Avoid the iBuyers. They are scammers preying on desperate sellers and will offer you considerably less than your house is worth no matter how nice it is. Whatever estimates they are giving you now are BS. You'll find that out when it's crunch time. "Oh no, things have changed, we can't pay you that amount any more, here's are current offer." You'll see.

You should be less concerned with what a nearby house is selling for and more concerned with what nearby houses have sold for in the last 6 months. Sold houses are where comps come from.

Nobody can predict or even guess what will happen when you actually put your home up for sale.

When I put my old house up for sale in April the real estate pundits were already predicting gloom and doom for the real estate industry because of Covid19. I was concerned that I it would take a long time to sell. Surprise, surprise. I was in contract in a week for a satisfactory price.

Your advantage is that you have enough assets that can be liquidated to cover the cost of your new home, even at a tax cost. If you have to use them to avoid hassling with lenders and their schedules, do it. You'll recover. In 1998 I bought my old house for cash. Half came from an equity line of credit in my rentals (that I paid off when they sold) and the other half came from my IRA for which I paid dearly in taxes but it was still a fraction of what a 30 year mortgage would have cost me.

If a HELOC figures better than liquidating assets, go for it. It'll give you more control and less hassle than a mortgage, and you can draw the money as needed, not all at once.

I would even go as far to suggest that you build your new home and move to it before you put your old home up for sale. You avoid throwing your money down the toilet on a rental and storage (costing you possibly thousands per month) and you'll have the flexibility of a leisurely move when the time comes.

I wouldn't be too concerned about the real estate market as prices are rising despite the Covid19 scare.
Rate this post positively Reply With Quote Quick reply to this message
 
Old 11-27-2020, 11:00 AM
 
Location: Oak Bowery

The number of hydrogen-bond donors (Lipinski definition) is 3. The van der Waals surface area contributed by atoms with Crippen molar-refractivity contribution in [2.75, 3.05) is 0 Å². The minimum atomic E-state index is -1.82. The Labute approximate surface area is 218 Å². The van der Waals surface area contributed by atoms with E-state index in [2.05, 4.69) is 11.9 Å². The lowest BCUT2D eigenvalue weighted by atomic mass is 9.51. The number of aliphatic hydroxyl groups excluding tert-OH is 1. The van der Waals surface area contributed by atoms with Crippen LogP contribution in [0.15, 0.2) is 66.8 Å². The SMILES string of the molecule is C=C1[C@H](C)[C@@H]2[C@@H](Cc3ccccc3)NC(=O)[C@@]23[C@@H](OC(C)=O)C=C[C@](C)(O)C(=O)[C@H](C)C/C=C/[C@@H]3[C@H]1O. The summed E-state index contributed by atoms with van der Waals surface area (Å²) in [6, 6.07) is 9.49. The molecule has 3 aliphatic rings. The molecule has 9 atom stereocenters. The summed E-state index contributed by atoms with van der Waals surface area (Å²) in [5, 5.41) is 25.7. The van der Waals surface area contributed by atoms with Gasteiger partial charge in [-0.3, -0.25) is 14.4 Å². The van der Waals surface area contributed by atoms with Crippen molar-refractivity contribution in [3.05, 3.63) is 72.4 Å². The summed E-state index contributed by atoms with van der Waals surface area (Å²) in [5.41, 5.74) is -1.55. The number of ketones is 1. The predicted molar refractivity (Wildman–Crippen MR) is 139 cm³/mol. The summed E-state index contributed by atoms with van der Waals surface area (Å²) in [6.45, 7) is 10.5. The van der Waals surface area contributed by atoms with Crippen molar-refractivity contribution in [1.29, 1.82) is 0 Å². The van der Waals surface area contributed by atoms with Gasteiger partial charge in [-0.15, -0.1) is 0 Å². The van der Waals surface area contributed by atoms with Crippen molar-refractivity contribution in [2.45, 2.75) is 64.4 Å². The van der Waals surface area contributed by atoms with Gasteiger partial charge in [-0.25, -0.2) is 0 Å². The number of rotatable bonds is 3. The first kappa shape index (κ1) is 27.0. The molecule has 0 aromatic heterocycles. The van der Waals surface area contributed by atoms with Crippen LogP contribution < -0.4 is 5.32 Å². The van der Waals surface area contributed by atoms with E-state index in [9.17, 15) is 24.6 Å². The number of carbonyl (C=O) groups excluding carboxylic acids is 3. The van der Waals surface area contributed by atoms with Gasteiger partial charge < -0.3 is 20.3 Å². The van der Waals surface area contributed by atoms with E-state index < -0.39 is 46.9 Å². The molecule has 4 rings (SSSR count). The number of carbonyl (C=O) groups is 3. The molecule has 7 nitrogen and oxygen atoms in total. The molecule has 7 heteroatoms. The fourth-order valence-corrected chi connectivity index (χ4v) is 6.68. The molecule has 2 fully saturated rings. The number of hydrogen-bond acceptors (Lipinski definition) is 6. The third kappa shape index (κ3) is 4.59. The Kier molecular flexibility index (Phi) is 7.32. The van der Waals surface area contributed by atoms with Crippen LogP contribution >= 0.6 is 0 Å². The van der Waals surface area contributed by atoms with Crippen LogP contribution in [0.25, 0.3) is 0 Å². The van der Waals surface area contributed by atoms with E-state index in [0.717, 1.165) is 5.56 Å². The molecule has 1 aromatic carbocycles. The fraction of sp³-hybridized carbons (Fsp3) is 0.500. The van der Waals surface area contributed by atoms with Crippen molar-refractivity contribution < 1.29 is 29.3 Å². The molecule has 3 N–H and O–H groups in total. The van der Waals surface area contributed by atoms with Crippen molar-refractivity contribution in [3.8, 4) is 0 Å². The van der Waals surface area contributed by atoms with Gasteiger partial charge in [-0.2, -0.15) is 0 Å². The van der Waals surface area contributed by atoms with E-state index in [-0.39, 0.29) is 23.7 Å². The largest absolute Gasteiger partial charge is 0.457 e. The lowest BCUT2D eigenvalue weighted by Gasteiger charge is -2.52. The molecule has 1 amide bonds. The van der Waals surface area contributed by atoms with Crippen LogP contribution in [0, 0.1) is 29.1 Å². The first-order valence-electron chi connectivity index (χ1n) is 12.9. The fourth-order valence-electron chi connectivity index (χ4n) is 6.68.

2,323 posts, read 1,153,512 times
Reputation: 7083
Thank you! The sold homes nearby were taken into account also. The one referenced was to show the lack of homes for sale in our area in our price range.

Re iBuyers: I get your point but there’s no harm in at least exploring the option. I’m expect to be underwhelmed!

Appreciate the HELOC suggestion. That’s my preferred option at the moment. Like you stated, we can draw against it as necessary/when necessary.

Building and then moving is a tough option. The new home is 1,800 miles away and I prefer to be there as much as possible. I have a guy I’ve known since I was 12 who lives less than two miles away. He has a nice 2-bedroom cabin within 50 yards of his house. I’m fairly certain he’ll offer it to us to use while ours is built. I’ll pay him of course. Friends are friends, business is business.

If that doesn’t work out, rents in this area are affordable. There are several nearby lakes. Renting a house or a condo at one of them is also an option. I’d love to get out of here before summer arrives....but not at the expense of making a bad decision. 25 summers in AZ and I’m ready for a change.

Thanks again for your advice. I appreciate it!
Rate this post positively Reply With Quote Quick reply to this message
 
Old 11-27-2020, 11:02 AM
 
Location: Just south of Denver since 1989
11,563 posts, read 31,748,590 times
Reputation: 8305
How are you 90 days from closing on a fully finished house?

Have you considered a home equity loan?
Rate this post positively Reply With Quote Quick reply to this message
 
Old 11-27-2020, 11:13 AM
 
7,053 posts, read 8,269,096 times
Reputation: 18936
Just a couple of comments.

The numbers work if you sell your house NOW? Do it. Sentiment changes in the housing market in the snap of the fingers. 90 days from now buyers could be gone and then what will you do? So what if you leave a little bit on the table? Better than waiting a year to sell your house for a "poor" price.

Get EVERYTHING nailed down with the builder. Show him your plans/blueprints and get an exact price and description for everything that goes into your house from the permits to the porta potty to every piece of wood, nail, paint, shingle, pipe...you name it. If it goes into your house, it needs to be in the contract. None of this "allowance" stuff. It's Kohler Toilet, model XYZ , etc. Do you know how your contract will be structured? Fixed Price (NO!), cost plus, or cost plus plus? Get it nailed down. VERY important with material costs through the roof at this time.